When my brother was applying to law school, the first site I sent him to was the Law School Admissions Council's GPA and LSAT search. You enter your LSAT score and GPA, and it gives you probabilities of admission based on previous years' data. It's a great place to start sorting schools into "safety," "reach," and everywhere in between. Once that list was made, however, I pointed him to Law School Transparency, the movement and the website dedicated to providing prospective law students with all of the data needed to make an educated decision on whether and where to attend law school.
As part of that movement, LST has encouraged schools to make their annual National Association for Law Placement (NALP) reports public, as these reports are surveys of graduates' employment outcomes. When LST began, it was only able to obtain 34 reports (out of around 200 schools). It's made a lot of progress since then, but there's still a lot of room for improvement by the schools.
LST: Now Even Prettier
For those who somehow haven't heard of LST, it's an absolutely brilliant site that contains every important statistic imaginable on a law school. How much will it cost, with loans, tuition, and interest? What are the employment statistics like? Where do graduates work? What percentage of students pay sticker price versus scholarship rates? How many scholarships are made conditional and yanked away after a year?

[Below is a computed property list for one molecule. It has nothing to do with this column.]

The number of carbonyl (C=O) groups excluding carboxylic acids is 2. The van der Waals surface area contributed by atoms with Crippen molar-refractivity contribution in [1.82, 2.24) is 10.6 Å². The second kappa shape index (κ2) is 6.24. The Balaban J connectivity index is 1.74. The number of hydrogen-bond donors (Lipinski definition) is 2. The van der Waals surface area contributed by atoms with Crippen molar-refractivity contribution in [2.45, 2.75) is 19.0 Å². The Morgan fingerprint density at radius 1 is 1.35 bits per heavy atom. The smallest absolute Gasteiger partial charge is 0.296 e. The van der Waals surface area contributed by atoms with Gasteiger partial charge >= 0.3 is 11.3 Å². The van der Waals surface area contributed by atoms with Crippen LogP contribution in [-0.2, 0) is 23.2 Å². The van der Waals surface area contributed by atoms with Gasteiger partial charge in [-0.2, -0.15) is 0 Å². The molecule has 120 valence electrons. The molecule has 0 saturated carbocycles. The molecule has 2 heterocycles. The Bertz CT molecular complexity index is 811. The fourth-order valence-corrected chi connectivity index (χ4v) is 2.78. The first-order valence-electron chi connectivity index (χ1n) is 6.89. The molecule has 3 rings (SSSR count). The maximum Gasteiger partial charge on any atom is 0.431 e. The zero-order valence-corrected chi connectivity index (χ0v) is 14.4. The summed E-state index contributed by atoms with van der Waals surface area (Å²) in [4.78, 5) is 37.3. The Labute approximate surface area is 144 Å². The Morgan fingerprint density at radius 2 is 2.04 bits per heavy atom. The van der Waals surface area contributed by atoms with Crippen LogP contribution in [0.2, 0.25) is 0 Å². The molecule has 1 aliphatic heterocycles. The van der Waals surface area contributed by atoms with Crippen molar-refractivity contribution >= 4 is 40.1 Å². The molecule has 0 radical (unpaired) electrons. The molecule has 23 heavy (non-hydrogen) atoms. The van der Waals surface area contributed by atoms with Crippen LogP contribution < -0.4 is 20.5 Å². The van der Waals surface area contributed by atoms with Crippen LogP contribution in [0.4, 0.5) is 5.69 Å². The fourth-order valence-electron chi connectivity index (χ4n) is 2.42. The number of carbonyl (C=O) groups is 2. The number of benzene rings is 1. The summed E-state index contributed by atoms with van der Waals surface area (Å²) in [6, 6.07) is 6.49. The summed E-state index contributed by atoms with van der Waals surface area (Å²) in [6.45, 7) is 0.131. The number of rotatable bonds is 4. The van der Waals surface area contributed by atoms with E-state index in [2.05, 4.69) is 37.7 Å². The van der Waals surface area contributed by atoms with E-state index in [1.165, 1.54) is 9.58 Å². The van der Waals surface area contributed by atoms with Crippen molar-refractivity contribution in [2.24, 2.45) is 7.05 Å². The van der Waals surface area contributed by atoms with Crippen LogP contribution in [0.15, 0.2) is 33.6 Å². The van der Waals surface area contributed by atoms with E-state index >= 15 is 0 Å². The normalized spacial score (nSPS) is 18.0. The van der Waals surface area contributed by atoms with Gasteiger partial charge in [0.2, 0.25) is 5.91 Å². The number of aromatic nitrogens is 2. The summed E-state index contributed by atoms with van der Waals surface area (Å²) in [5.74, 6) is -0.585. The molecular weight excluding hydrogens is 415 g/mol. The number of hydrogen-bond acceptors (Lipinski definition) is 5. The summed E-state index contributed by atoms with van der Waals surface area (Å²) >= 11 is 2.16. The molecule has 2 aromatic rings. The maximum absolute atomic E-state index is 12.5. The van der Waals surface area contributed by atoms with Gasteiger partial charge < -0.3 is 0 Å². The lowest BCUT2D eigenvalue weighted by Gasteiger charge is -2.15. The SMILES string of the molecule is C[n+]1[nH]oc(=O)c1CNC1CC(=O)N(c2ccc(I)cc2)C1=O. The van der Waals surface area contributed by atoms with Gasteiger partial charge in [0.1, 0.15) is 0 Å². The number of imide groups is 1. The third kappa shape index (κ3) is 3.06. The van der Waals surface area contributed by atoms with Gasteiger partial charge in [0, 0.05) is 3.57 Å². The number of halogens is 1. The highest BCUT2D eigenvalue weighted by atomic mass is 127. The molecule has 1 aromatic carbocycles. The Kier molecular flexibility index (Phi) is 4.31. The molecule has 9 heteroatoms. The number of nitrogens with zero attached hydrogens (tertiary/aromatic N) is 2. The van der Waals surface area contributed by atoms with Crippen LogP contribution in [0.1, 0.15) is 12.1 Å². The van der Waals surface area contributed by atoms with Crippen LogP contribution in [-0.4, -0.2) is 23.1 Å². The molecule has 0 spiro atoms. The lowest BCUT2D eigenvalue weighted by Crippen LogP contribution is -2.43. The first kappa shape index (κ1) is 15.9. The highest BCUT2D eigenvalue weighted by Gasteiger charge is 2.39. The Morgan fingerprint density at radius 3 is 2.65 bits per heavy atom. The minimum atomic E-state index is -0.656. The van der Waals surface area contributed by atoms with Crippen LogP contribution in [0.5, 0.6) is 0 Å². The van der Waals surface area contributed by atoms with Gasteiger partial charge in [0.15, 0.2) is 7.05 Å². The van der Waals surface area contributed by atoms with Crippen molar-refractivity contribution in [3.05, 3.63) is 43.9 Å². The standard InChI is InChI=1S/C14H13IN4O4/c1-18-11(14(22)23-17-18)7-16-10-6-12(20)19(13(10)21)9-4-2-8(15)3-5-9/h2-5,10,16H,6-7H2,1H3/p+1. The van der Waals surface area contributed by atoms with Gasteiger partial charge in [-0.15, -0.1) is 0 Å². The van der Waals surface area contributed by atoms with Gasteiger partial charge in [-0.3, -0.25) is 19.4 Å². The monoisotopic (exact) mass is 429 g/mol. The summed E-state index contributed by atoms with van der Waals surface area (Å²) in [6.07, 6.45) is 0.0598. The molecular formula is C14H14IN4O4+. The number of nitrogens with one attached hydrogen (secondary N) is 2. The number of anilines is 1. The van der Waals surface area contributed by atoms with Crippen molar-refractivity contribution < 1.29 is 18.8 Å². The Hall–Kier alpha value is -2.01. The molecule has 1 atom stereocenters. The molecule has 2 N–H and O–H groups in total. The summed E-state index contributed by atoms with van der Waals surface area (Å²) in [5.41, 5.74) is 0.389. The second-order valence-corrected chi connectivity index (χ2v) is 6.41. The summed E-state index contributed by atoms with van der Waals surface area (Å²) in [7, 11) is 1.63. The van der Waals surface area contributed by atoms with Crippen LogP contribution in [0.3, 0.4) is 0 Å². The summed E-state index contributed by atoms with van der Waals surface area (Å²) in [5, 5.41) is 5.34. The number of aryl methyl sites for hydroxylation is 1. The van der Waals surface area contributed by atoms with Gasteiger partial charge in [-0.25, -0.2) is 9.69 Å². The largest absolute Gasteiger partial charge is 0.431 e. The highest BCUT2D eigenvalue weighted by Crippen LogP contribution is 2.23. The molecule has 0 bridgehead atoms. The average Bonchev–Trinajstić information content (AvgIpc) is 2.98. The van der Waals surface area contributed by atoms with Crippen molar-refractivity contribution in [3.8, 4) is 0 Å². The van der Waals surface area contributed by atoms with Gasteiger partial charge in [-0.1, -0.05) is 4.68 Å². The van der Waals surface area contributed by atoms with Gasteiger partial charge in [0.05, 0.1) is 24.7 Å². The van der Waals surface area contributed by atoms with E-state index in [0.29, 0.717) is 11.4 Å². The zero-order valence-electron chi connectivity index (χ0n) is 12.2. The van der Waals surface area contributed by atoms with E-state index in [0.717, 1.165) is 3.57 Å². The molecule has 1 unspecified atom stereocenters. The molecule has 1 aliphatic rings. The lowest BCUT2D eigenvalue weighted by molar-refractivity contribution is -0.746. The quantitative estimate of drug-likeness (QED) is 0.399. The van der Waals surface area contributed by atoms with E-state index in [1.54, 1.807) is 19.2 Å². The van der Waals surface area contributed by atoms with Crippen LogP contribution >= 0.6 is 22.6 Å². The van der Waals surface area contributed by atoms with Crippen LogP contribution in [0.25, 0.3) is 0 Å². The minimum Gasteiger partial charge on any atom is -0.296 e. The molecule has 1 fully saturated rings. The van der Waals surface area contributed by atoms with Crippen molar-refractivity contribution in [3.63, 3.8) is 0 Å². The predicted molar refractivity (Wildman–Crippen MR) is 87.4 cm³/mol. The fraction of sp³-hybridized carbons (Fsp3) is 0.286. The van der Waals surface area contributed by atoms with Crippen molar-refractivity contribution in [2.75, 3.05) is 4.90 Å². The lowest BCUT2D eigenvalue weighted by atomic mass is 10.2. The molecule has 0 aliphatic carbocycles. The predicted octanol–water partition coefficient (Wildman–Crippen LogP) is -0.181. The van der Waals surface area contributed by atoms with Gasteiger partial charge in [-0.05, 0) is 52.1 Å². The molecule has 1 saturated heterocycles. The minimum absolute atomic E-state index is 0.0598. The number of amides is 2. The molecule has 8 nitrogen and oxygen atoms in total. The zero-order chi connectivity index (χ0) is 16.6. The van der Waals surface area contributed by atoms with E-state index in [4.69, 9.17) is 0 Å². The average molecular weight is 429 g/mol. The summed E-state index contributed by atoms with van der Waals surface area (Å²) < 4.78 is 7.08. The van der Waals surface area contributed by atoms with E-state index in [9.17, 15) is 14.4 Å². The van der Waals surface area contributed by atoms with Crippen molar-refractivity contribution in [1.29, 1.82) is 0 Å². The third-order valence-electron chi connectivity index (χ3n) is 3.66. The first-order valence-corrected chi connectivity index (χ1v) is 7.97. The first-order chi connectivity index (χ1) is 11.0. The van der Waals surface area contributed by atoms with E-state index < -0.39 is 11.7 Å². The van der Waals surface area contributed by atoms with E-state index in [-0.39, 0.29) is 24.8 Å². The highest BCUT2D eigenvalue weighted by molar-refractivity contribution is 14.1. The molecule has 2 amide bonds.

Most of this data is available from a variety of sources, such as the ABA's periodic reports, but LST takes an incomprehensible mess of data and organizes it into a series of reports, worksheets, and tools, with the recent update making the data even more accessible.
By now, you've heard the bad news about the Class of 2013's employment numbers. Later this summer, NALP will release its own employment reports to schools, which will have the option of sharing these reports with the public, including LST. At last count, for the Class of 2012, LST was able to procure reports for 55 percent of schools -- a massive improvement from the site's launch, but that still leaves 45 percent of schools holding out.
Kyle McEntee, one of the site's co-founders, encourages lawyers to check if their school has released their report, and if not, to ask them to do so. Transparency means more than sending a few statistics to the ABA, and disclosing one's NALP report is a great place to start.
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